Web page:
|Nutritional Guidelines (per serving)|
|Amount per serving|
|% Daily Value*|
|Total Fat 5g||7%|
|Saturated Fat 1g||6%|
|Total Carbohydrate 42g||15%|
|Dietary Fiber 1g||5%|
|Total Sugars 0g|
|Vitamin C 0mg||0%|
|*The % Daily Value (DV) tells you how much a nutrient in a food serving contributes to a daily diet. 2,000 calories a day is used for general nutrition advice.|
Homemade pasta is not as difficult as you might think, especially when you're serving just two people. This homemade pasta recipe is a perfect size, and the smaller the batch, the easier it is to make. A simple dough of flour, egg, and oil is made first, and then it is run through a pasta roller, either hand-cranked or electric. If you have not used your machine much, this is an excellent opportunity to become familiar with it; all it takes is practice and patience.
Note: While there are multiple steps in this recipe, the method for making fresh pasta is broken down into categories to help you with preparation.
Make the Pasta Dough
Gather the ingredients.
Place 3/4 cup of the flour, the egg, and oil in the bowl of a small food processor.
Pulse until the ingredients are thoroughly mixed. The mixture will look dry like very small pebbles, but it should hold together when pinched between your fingers. If it doesn't, add about 1/2 teaspoon of water and pulse again.
Dump the mixture out onto a board and press into a ball.
Knead briefly until the dough holds together and becomes slightly smoother.
Flatten the ball into an oval shape and dust both sides lightly with flour.
Form Into Pasta
Set the pasta roller on the widest setting (usually setting number 1). Feed the oval of dough through the roller. Don't worry if it tears a little (but it shouldn't fall apart).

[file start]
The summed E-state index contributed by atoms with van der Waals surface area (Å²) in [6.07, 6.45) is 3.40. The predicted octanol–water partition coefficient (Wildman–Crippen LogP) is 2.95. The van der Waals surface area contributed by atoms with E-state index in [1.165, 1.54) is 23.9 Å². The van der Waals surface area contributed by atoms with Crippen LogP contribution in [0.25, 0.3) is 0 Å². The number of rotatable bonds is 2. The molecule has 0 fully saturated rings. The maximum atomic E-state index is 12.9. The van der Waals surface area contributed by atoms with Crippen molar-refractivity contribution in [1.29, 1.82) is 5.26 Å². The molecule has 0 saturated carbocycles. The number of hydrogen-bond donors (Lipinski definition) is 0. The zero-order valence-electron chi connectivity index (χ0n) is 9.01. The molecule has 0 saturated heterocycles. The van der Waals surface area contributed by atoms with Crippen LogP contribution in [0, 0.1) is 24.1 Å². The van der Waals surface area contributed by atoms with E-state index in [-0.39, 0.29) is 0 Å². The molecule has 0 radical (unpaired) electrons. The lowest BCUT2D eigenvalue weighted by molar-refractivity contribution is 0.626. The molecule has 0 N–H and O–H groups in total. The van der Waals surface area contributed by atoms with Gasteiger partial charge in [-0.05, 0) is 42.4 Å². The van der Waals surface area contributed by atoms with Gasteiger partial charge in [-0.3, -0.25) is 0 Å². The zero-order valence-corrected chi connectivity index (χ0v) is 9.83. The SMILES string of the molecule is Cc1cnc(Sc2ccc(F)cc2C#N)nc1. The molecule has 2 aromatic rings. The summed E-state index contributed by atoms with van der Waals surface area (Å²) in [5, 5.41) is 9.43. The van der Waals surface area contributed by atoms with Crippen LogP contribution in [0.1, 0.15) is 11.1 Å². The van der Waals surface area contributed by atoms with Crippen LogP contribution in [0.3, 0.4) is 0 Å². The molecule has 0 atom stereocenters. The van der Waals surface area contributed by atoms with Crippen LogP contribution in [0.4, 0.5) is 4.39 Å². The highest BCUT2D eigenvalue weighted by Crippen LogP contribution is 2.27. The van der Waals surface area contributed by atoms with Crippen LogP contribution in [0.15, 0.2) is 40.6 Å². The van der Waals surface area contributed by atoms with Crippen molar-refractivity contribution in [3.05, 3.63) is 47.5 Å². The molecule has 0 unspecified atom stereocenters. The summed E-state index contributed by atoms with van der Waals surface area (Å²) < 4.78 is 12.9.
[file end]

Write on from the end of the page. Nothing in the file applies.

Fold the strip of dough into thirds and press it together.
Continue feeding the dough through the roller and folding it into thirds several times, rotating the dough so that the rough edges feed through first. Dust with flour as necessary to keep the dough from sticking.
When the dough is very smooth and elastic, change the setting to the second widest setting (usually number 2). Feed the dough through twice; do not fold the dough from this point on.
If you like, cut the strip of dough in half and work with one half at a time. Cover the second piece with plastic wrap so it doesn't dry out.
Set the roller one setting thinner and feed the dough through. Continue feeding and advancing the roller setting one notch each time, until you're at the next-to-last setting.
The dough should be thin but not transparent. Depending on how you like your pasta and what you're using it for, you may want to roll it through on the last setting as well. If the dough is at all sticky at any point, sprinkle it lightly with flour.
If you had cut the dough in half, repeat these steps with the second piece of dough, beginning at setting number 2 on your roller.
Cut the pasta however you like—either on a board or with the pasta machine's noodle-cutting attachment—or use the sheets for lasagna or to make ravioli. When making noodles, spaghetti, linguine, or the like, you can either cook the pasta right away or let it sit in a single layer on a lightly floured board or parchment-lined sheet pan until you're ready to cook it.
If you don't have a food processor, mix the ingredients together with a hand mixer or large spoon until thoroughly incorporated. There are those who claim that the only "authentic" way to mix pasta is to make a well with the flour, add the egg, and mix by hand. This method can be messy and inefficient but feel free to try it.
How to Cook the Pasta
- If the pasta was left to rest, it will have dried out slightly, so be careful not to break the noodles.
- If you're cooking it fresh, it will take about 1 minute to 90 seconds to cook in boiling salted water. If you let the pasta dry slightly, it will take about 2 minutes.
- If you're using the pasta in ravioli or lasagna, either use it right away or cover it with plastic wrap so that it doesn't dry out.